Rami G. Khouri writes: The open warfare and shaken statehood that characterize Syria, Iraq and Libya are the painful commemoration of the Arabs’ own 100 Years War for stable, legitimate statehood. What the French, British and Italians left behind in Syria, Iraq and Libya after World War One led to the last 100 years of erratic patterns of development that have now erupted in open warfare within and among some countries.
Syria, Libya and Iraq are only the most dramatic examples of countries that suffer serious sectarian and other forms of warfare that could easily lead to the fracturing of those states into smaller ethnic units. Similar but less intense tensions define most Arab states. With the exception of Tunisia, the citizens of every Arab country have always been denied any say in defining the structure, values or policies of their state.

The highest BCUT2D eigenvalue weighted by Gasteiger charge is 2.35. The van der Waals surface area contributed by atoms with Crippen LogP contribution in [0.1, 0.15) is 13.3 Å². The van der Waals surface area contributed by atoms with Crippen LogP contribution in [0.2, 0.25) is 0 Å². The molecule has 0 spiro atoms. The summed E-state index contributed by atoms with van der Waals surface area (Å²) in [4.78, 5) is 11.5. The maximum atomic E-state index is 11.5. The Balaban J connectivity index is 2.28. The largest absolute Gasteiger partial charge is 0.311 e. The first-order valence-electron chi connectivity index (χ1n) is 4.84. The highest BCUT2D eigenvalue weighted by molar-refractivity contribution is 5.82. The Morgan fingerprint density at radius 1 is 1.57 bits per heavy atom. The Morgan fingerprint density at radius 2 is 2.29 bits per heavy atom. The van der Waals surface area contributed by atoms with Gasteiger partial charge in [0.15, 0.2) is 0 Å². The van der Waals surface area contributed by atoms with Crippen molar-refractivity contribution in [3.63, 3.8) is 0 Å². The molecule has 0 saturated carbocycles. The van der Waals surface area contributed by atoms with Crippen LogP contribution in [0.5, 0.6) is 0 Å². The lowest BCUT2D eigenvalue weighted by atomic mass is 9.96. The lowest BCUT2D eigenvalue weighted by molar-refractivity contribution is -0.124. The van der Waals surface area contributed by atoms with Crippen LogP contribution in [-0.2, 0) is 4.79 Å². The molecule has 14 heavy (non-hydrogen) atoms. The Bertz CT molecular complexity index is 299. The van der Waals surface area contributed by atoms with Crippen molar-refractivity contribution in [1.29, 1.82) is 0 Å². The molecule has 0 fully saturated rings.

It is no surprise, therefore, that Syria, Iraq and Libya should be at once so violent, fractious and brittle. The capture of cities and territory across northwestern Iraq by the Islamic State of Iraq and Greater Syria (ISIS) symbolizes a common aspect of the fragmented nature of many Arab countries — the ruling party or family that runs the government is at war with well armed non-state actors that reflect widespread citizen discontent with the power and policies of the central state. The brittle Arab state is not simply melting away, as happened in Somalia over the last two decades; rather, the state in many cases has become just one armed protagonist in a battle against several other armed protagonists among its own citizens. [Continue reading…]